Griffin did not continue a career in baseball after his release from the Red Sox. He worked briefly for his father in the construction trade in California in the late 1970s, and performed the same kind of work in the 1980s for Buddy LeRoux, who had a construction business in Winter Haven, Florida. Griffin is now retired and currently resides in Fresno, California.33 The Griffins have two children, Natalie and Chad, and four grandchildren.
One could assume that had it not been for the numerous injuries that plagued Griffin throughout his major-league career, he most likely would be remembered as one of the premier second basemen of his time. He had exceptional skills in the field, so much so that even when the Red Sox appeared to give up on him, he stuck with the team because they could not find a replacement who could match his surehandedness, range and quickness. Perhaps the ultimate compliment was summed up by Griffin’s teammate, future Hall of Famer Carl Yastrzemski, when he said, “No second baseman we have had in my time with the Red Sox can go get the ball like Griffin.”34
Last revised: November 3, 2014
A version of this biography was originally published in ” ‘75: The Red Sox Team That Saved Baseball,” edited by Bill Nowlin and Cecilia Tan, and published by Rounder Books in 2005.
Bjarkman, Peter C., The Baseball Scrapbook (New York: Barnes & Noble Books/Brompton Books Corporation, 1995).
Cole, Milton, and Jim Kaplan, The Boston Red Sox (New York: World Publications Group, Inc., JG Press, 2005).
Neft, David S., and Richard M. Cohen, The World Series (New York: St. Martin’s Press, 1990).
Stout, Glenn, and Richard A. Johnson. Red Sox Century, The Definitive History of Baseball’s Most Storied Franchise (Boston: Houghton Mifflin Company, 2000.)
Thorn, John, and Peter Palmer, editors, with Michael Gershman. Total Baseball (4th edition), (New York: Viking Press/Penguin Group, 1995).
1 Communications with Doug and Nancy Griffin in 2005.
2 Bill Weiss and Marshall Wright. “Team # 38 1970 Hawaii Islanders (98-48),” MinorLeagueBaseball.com, (63rd article in a series of the 100 greatest minor-league baseball teams).
3 Larry Claflin, “Big-Dealing Bosox Counting on Griffin,” The Sporting News, December 19, 1970, 41.
4 Larry Claflin, “ ‘Be Patient!’ Tatum Cautions Hub Fans,” The Sporting News, January 9, 1971, 52.
5 Larry Claflin, “ ‘Am I Next to Go?’ Andrews Wonders,” The Sporting News, November 7, 1970, 47.
6 Larry Claflin, “Red Sox Give Up Power For Strength In Bullpen,” The Sporting News, October 24, 1970, 13.
7 Larry Claflin, “Big-Dealing Bosox Counting On Griffin.”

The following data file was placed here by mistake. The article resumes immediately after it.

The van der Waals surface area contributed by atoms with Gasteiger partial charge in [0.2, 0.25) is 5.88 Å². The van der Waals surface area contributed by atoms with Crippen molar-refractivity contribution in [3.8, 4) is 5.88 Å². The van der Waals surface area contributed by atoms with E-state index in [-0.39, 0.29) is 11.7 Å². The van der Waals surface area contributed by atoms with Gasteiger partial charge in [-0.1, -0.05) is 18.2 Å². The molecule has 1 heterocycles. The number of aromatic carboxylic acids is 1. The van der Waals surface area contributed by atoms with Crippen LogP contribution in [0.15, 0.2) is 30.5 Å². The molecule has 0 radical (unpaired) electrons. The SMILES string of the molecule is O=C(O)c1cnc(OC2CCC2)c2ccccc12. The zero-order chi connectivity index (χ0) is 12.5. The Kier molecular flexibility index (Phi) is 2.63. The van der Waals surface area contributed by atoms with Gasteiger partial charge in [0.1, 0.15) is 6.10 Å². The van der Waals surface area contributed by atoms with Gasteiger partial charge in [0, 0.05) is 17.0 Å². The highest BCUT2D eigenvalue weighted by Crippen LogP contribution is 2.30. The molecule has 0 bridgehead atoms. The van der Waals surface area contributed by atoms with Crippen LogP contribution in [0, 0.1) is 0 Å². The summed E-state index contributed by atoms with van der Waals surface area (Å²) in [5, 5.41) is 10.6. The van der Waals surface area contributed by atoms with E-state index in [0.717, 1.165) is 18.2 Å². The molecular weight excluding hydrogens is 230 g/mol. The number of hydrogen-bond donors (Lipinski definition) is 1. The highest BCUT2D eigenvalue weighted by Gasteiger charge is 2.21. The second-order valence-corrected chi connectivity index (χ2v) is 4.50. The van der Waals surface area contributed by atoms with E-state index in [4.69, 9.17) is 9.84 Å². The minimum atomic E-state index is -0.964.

8 Larry Claflin, “Leg Injury ‘Nothing Serious,’ Luis Tells Bosox,” The Sporting News, December 26, 1970, 53.
9 Larry Claflin, “Will Deals Buttress Porous Defense?” The Sporting News, February 27, 1971, 33.
10 Fred Ciampa, “Red Sox Ticket John Kennedy for Super Sub Office,” The Sporting News, March 13, 1971, 51.
11 Fred Ciampa, “L’il Looey Big Man as Bosox Leader-Teacher,” The Sporting News, March 20, 1971, 47.
12 Larry Claflin, “Slugger Yaz Praises Red Sox Defense,” The Sporting News, April 3, 1971, 26.
13 Larry Claflin, “Bosox See Josephson Arrival as a Harbinger of Happy Days,” The Sporting News, April 17, 1971, 25.
14 Larry Claflin, “Griffin Answers Red Sox Search at Second Base,” The Sporting News, May 15, 1971, 20.
16 “Defense Helps Red Sox, Slab Ace Siebert Notes,” The Sporting News, July 3, 1971, 25.
17 Larry Claflin, “Reggie Most Potent Bosox Mauler,” The Sporting News, September 11, 1971, 14.
18 Larry Claflin, “Red Sox Tout Doug Griffin as King of the Keystoners,” The Sporting News, April 15, 1972, 10.
21 Larry Claflin, “Griffin Sidelined by Fractured Hand,” The Sporting News, June 9, 1973, 27.
22 Larry Claflin, “Lee Keeps Bosox on Their Toes as Puncher-Pitcher,” The Sporting News, June 16, 1973, 29.
23 Peter Gammons, “Hub Shoppers Return Home With Half a Loaf,” The Sporting News, November 10, 1973, 39.
24 Tim Horgan, “Red Sox, Griffin Have Backs to Wall,” Boston Herald, March 3, 1975
25 Peter Gammons, “Griffin Beaning Multiplies Stumbling Bosox Distress,” The Sporting News, May 18, 1974, 17.
26 Horgan, “Red Sox, Griffin Have Backs to Wall.”
27 Peter Gammons, “Griffin;s Surgery Bars Bosox Deal,” The Sporting News, November 23, 1974, 57.
28 Horgan, “Red Sox, Griffin Have Backs to Wall.”
29 Peter Gammons, “Red Sox Find They Picked Real Prize in Kim Andrew,” The Sporting News, April 19, 1975, 19.
30 Peter Gammons, “Super Glove Work Helps Red Sox Boost Lead,” The Sporting News, August 16, 1975, 11.
31 Larry Whiteside, “Red Sox to Wait and Watch on Deals,” The Sporting News, March 5, 1977, 20.
32 Larry Whiteside, “Bill Lee’s Unchanged – If Arm’s Okay,” The Sporting News, March 19, 1977, 42.
33 As of the 2005 publication of this biography.
34 Larry Claflin. “Slugger Yaz Praises Red Sox Defense.”